Steve Cook, president of the National Association of Assistant United States Attorneys, has been named by Attorney General Jeff Sessions as the associate deputy attorney general with a mandate to focus on violent crime. In that job, which does not require Senate confirmation, Cook will be the top federal official working full-time on implementing President Trump’s vow to curb “carnage” in U.S. cities, reports The Trace. Last year, Cook took part in a podcast hosted by Frank Gaffney, a conservative conspiracy theorist. Cook, 61, who was also chief of the Criminal Division for the U. S. Attorney’s Office for the Eastern District of Tennessee, was there to talk about his opposition to federal criminal justice reform legislation that would have reduced mandatory minimum sentences for nonviolent crimes.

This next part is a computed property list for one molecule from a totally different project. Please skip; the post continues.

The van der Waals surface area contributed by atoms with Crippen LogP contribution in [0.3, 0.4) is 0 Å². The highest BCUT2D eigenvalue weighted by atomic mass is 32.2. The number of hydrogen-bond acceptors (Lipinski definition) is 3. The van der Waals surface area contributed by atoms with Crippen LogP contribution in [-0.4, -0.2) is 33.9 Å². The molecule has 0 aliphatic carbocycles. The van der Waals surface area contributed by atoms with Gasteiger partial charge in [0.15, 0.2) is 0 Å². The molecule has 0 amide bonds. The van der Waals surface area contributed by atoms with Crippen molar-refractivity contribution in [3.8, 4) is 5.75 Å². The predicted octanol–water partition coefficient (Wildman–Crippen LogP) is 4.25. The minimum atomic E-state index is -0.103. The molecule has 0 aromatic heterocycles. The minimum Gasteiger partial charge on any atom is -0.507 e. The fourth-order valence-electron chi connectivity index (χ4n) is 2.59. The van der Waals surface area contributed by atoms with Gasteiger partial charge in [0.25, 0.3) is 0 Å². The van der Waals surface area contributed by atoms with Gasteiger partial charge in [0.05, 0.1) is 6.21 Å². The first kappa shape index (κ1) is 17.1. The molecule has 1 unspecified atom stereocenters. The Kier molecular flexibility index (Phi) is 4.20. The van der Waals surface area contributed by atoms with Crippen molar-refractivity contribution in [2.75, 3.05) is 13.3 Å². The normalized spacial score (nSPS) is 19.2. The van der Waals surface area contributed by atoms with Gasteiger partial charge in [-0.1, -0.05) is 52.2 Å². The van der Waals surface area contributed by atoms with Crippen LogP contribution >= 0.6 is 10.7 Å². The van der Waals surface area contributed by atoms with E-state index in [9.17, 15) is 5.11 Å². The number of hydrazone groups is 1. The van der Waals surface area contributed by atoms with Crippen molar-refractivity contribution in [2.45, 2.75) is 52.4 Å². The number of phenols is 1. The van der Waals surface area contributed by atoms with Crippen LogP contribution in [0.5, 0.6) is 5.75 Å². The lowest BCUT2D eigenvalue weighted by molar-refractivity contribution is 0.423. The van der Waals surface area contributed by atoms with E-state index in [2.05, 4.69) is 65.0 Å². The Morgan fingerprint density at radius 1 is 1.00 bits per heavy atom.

At one point on the program, Gaffney asserted that Obama’s use of his clemency power to commute the sentences of nonviolent federal prisoners freed “people who have been converted in prison to, not just to Islam, but to jihad.” There is no evidence that anyone whose sentence was commuted by Obama engaged in terrorism, but Cook did not correct his host. Like Sessions, Cook is a fierce proponent of the crime-fighting theory that is responsible for our current era of mass incarceration. Lock up as many drug dealers and traffickers as possible, for as long as possible, and violent crime will subside, he maintains. “When you put criminals in jail, crime goes down,” he told the Knoxville News Sentinel. “That’s what incapacitation is designed to do, and it works.” Sentencing reform advocates greeted Cook’s appointment with alarm. “We were all kind of like shocked. Like ‘Oh no, not him,’” said Debi Campbell of Families Against Mandatory Minimums. “It’s actually kind of scary.”